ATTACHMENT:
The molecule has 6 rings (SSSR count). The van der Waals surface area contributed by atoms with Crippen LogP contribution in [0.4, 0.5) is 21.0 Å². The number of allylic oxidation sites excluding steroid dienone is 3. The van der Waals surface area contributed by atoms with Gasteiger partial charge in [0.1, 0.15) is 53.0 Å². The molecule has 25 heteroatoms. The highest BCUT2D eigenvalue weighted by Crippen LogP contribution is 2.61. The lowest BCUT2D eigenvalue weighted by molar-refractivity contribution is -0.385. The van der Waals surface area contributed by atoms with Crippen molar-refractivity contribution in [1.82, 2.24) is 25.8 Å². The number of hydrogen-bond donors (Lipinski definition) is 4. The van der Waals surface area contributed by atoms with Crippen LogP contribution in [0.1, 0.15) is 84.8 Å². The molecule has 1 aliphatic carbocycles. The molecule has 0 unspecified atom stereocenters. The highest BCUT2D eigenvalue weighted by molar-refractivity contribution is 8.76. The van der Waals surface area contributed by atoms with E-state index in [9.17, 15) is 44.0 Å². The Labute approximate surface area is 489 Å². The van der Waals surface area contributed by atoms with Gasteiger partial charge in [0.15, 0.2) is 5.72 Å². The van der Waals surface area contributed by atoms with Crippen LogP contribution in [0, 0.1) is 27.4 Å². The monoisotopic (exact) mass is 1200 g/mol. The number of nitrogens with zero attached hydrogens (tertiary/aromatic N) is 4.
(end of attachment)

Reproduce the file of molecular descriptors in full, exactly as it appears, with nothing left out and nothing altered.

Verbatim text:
The molecule has 6 rings (SSSR count). The van der Waals surface area contributed by atoms with Crippen LogP contribution in [0.4, 0.5) is 21.0 Å². The number of allylic oxidation sites excluding steroid dienone is 3. The van der Waals surface area contributed by atoms with Gasteiger partial charge in [0.1, 0.15) is 53.0 Å². The molecule has 25 heteroatoms. The highest BCUT2D eigenvalue weighted by Crippen LogP contribution is 2.61. The lowest BCUT2D eigenvalue weighted by molar-refractivity contribution is -0.385. The van der Waals surface area contributed by atoms with Crippen molar-refractivity contribution in [1.82, 2.24) is 25.8 Å². The number of hydrogen-bond donors (Lipinski definition) is 4. The van der Waals surface area contributed by atoms with Crippen LogP contribution in [0.1, 0.15) is 84.8 Å². The molecule has 1 aliphatic carbocycles. The molecule has 0 unspecified atom stereocenters. The highest BCUT2D eigenvalue weighted by molar-refractivity contribution is 8.76. The van der Waals surface area contributed by atoms with E-state index in [9.17, 15) is 44.0 Å². The Labute approximate surface area is 489 Å². The van der Waals surface area contributed by atoms with Gasteiger partial charge in [0.15, 0.2) is 5.72 Å². The van der Waals surface area contributed by atoms with Crippen LogP contribution in [0, 0.1) is 27.4 Å². The monoisotopic (exact) mass is 1200 g/mol. The number of nitrogens with zero attached hydrogens (tertiary/aromatic N) is 4.